Feedback on Eaton shows lots of interest |

Feedback on Eaton shows lots of interest

Don Rogers

Reaction to the Daily’s continuing disaffection with Eagle County’s ill-advised contribution toward buying the better part of a 40-year-old gravel pit in downtown Edwards as open space has been interesting, even rich.At root it shows that the issue remains very much in residents’ minds. The feedback has come in letters, in Tipsline, in phone messages and unsolicited in person, too. People are thinking about it, and they are indeed split about the wisdom of spending that much in that particular location.In summary, the county commissioners voted 2-1 recently to empty their open space fund and fish $2.2 million more out of the general fund to contribute $6 million of the $12 million it will take to buy the 72-acre Eaton Ranch parcel just west of the Spur Road and just north of Highway 6. A developer has the option on 105 acres of that gorgeous wetland and flood plain, along with maybe 20-30 acres of more easily developable land, just to the west of the parcel the county would “save.” The county and local master plans for the bulk of the gravel pit call for shops and homes, along with a greenbelt at the vital part of the Eaton property, where the river runs through it. We do think that’s the most sensible plan for the site, and that those open space funds should be committed to better suited sites where development has not yet encroached. And here’s a novel concept: Save the money if none of these better places is apparent to the commissioners right this minute. Hey, maybe that would even allow for the Open Space Adivisory Committee to compile a proper listing of what might be out there to preserve as open space, and to prioritize in some methodical fashion where the dollars might do the most good. Meantime, the Vail Valley Foundation is cranking along with its campaign to raise that other $6 million from a variety of sources. We’re of two minds on this one: It’s a grand gesture for the foundation to work on a truly local project, even if it falls way outside the foundation’s normal mission. On the other hand, we don’t think this particular project represents the best use of public and donated funds for open space. We worry that all this spending will wind up worsening, rather than helping, the grand cause of open space preservation in this county. Money spent “saving” downtown Edwards may well come at the cost of lost opportunity at more fitting locations later.That’s not just our assessment. A fair number of open space advocates worry about precisely the same thing. That should qualify as “interesting” feedback, don’t you think? The real argument is not open space vs. no open space. It’s about spending $6 million of county money that on land that should already be preserved without the county rashly emptying its purse.A caller suggested that if the county went for an offer from the developer with the option on the next parcel over – the pretty one – that they would still have to spend $6 million, since that offer was $6 million to help the foundation complete the Eaton purchase. Apparently this caller pays the sticker price at car lots not named John Elway, too. But no, the county doesn’t need to participate at all in buying the land. The developer could do that, and then in the gantlet that follows be compelled by his own good sense – with nudging if necessary – to preserve the vital part of the parcel along the river while building on the part in the commercial-retail district. There also remain significant infrastructural challenges with road, grade and so on that make the investment significant after the property is purchased to begin to develop part of it. The governments involved here have ample firepower without throwing away $6 million to get that greenbelt along the river that opens to the pretty flood plain just to the west. Lots of people do not agree with my assessment, of course. They’ll gladly risk seeing that flood plain to the west filled in, and it’s a pretty good bet that would never happen. They also believe that striking now while there is an opportunity is worth it in the long run. Grass replacing the gravel quarry location makes more sense than waiting for land elsewhere that may or may not ever become available, in this view. We got lots of feedback along those lines, which is a rational position, even if we disagree with it. And oh yeah, plenty of pretty irrational musings, too: Edwards blown into a towering megalopolis; it has been a long time since some folks have visited even a small city, I think. The idea that opposing this agreement somehow means the objector has to be against all open space ever; so how to explain that evenly divided open space committee about this deal?Possibly the richest one is a letter insinuating that the Daily could only oppose this effort out of a greedy, greedy grab for more advertisers and readers. It had nice rhetorical flourishes, right up there with the notion that foundation Chairman Harry Frampton is a developer and somehow wants to cut off development to help sales at Eagle Ranch, or something. Yep, another strain of feedback. Gotta love modernday sophists. I’m absolutely certain that Frampton has the best interests of the community at heart, and that’s from discussing the issue with him in his office. He has good points, and a true heart for open space. We just disagree on this one. As for the rather desperate insinuation about the Daily, let’s just point out the obvious: A newspaper overly concerned with its profits as a business would never have the temerity to offer honest and frank opinions on anything approaching controversy. Might make someone mad, or gosh, even think.Managing Editor Don Rogers can be reached at 949-0555, ext. 600, or editor@vaildaily.comVail, Colorado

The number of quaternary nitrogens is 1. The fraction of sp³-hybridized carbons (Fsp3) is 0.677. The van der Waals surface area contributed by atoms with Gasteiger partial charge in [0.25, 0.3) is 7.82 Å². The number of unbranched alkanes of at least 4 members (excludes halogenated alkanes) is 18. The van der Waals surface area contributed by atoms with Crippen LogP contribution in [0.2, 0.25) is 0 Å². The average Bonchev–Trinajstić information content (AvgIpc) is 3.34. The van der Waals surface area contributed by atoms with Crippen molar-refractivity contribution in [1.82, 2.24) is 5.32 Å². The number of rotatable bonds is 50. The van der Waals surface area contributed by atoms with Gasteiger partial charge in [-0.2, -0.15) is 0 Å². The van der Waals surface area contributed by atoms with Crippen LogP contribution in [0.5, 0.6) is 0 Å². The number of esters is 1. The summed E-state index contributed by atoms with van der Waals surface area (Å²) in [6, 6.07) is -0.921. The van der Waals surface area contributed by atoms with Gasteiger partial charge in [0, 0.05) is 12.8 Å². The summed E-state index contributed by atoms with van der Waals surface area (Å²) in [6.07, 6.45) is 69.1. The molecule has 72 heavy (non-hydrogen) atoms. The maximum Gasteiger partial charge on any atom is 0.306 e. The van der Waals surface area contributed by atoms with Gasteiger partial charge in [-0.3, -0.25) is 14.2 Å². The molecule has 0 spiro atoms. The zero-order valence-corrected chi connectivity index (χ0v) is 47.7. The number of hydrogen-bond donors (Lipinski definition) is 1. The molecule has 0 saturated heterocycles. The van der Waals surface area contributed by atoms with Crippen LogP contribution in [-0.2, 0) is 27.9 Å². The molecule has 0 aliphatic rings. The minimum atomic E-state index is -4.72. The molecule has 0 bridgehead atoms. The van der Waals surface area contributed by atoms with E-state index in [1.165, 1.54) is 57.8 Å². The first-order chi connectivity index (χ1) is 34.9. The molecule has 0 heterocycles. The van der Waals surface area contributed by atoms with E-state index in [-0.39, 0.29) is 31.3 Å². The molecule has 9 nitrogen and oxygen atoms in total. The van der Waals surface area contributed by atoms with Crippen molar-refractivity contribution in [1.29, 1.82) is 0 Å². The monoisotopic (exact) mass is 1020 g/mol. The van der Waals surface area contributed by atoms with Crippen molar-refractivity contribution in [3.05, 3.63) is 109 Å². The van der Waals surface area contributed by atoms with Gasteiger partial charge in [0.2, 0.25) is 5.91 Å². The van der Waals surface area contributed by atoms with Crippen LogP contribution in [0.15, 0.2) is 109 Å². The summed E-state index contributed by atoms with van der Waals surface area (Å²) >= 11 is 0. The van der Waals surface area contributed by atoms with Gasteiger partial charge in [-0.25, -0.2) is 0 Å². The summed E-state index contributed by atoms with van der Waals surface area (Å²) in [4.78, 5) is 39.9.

Support Local Journalism